Medtronic, Boston Scientific, St. Jude Medical escape catheter patent suit

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gavelA trio of medical device companies yesterday escaped a patent infringement lawsuit filed by the inventor of a catheter after a federal judge in Wisconsin ruled that the case was filed in the wrong jurisdiction.

Imran Niazi in April sued Medtronic (NYSE:MDT), Boston Scientific (NYSE:BSX) and Abbott (NYSE:ABT) subsidiary St. Jude Medical in the U.S. District Court for Western Wisconsin, alleging infringement of U.S patent 6,638,268 covering a coronary sinus catheter.

The companies moved to dismiss the case, arguing that it lacked jurisdiction in light of the U.S. Supreme Court decision in TC Heartland v. Kraft Foods Group Brands, which limited the ability of patent holders to sue in other states.

Yesterday Judge James Peterson found for the defendants based on the Heartland ruling, according to court documents.

“In these cases, it is undisputed that none of the defendants are incorporated in Wisconsin, so none of them ‘reside’ here. As to the second option for establishing proper venue, some of the defendants admit that they sell accused products in this district and some deny that they do, but all of the defendants deny that they have ‘a regular and established place of business’ in the district, so the court will focus on that issue,” Peterson wrote. “In light of the absence of any evidence or even allegations from Niazi that any of the defendants have a regular and established place of business in this district, the court concludes that Niazi has failed to show that venue is proper here.”

Peterson also ruled against allowing Niazi to proceed with discovery to prove residence in the western Wisconsin district, according to the documents.

“In these cases, Niazi has not identified any basis for believing that discovery will show that any of the defendants have a place of business in this district. Even if the court assumes as Niazi suggests that some of the sales people might keep some inventory at their homes, that type of de minimis evidence would not be sufficient to show that a defendant engaged in business from the employees’ homes,” he wrote. “To avoid questions about jurisdiction after a transfer, the court will dismiss the cases so that Niazi and the assignee can refile after determining the proper parties.”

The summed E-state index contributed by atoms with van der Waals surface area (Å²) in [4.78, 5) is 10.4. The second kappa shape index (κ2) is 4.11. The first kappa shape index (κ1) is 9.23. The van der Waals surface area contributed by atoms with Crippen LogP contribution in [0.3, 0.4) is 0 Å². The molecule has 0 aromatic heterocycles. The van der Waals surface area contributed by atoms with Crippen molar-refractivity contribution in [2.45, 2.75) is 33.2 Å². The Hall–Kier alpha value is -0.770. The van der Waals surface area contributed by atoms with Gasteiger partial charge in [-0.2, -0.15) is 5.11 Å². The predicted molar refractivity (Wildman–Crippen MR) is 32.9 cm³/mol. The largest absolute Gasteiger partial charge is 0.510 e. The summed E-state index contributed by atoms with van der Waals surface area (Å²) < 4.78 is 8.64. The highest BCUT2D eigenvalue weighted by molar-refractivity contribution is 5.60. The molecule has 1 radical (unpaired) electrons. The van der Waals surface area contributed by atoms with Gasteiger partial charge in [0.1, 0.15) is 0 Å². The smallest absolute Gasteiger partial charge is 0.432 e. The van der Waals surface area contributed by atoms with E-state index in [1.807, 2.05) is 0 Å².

Japan clears Abbott’s Mitraclip

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Abbott's Mitraclip

Abbott (NYSE:ABT) said today it won approval from Japan’s Ministry of Health, Labour and Welfare for its MitraClip transcatheter mitral valve repair device, cleared for indications of treating people with mitral regurgitation.

Currently, standard of care treatment for mitral regurgitation in Japan is limited to open-heart surgery and medication, Abbott said. Clearance of the catheter-based MitraClip system adds a minimally-invasive treatment option not previously available in the region, the company added.

The MitraClip is designed to be delivered to the heart through a blood vessel in the leg, securing portions of the leaflets of the mitral valve with a clip to allow the heart to pump blood more efficiently through the body.

“It is our mission to help people suffering from structural heart disease return to better health and quality-of-life by providing technologies and therapies that advance how people are treated. With the approval of our revolutionary MitraClip device in Japan, we can help more people live better by reducing the severity of their extremely life-altering illness in a safe and predictable way,” structural heart biz VP Michael Dale said in a press release.

Approval in Japan came based on data from the AVJ-514 clinical trial in the region, which reported an 86.7% rate of 2+ or less mitral regurgitation and classified 96.7% of patients as NYHA class I or II with no major adverse events at 30 days.

“MitraClip provides a new treatment option for many people with severe mitral regurgitation who cannot undergo the mitral valve surgery. The introduction of MitraClip therapy in Japan will help more people who previously had limited options return to better health faster, with dramatically reduced symptoms,” trial principal investigator Dr. Kentaro Hayashida of Tokyo’s Keio University said in a press release.

Last week, Abbott said it won’t introduce its next-generation drug-eluting stent, the Xience Sierra, to the Indian market due to price caps there.

Price caps to keep Abbott’s Xience Sierra off the Indian market

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  • TCT 2017: Abbott’s Xience coronary stent helps patients feel better faster than open-heart surgery

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    Abbott logoAbbott (NYSE:ABT) reported today that patients who were treated with the company’s Xience coronary stent for left-main coronary artery disease felt better faster compared to patients who had open-heart surgery.

    The data were presented at this year’s Transcatheter Cardiovascular Therapeutics meeting during a late-breaking session.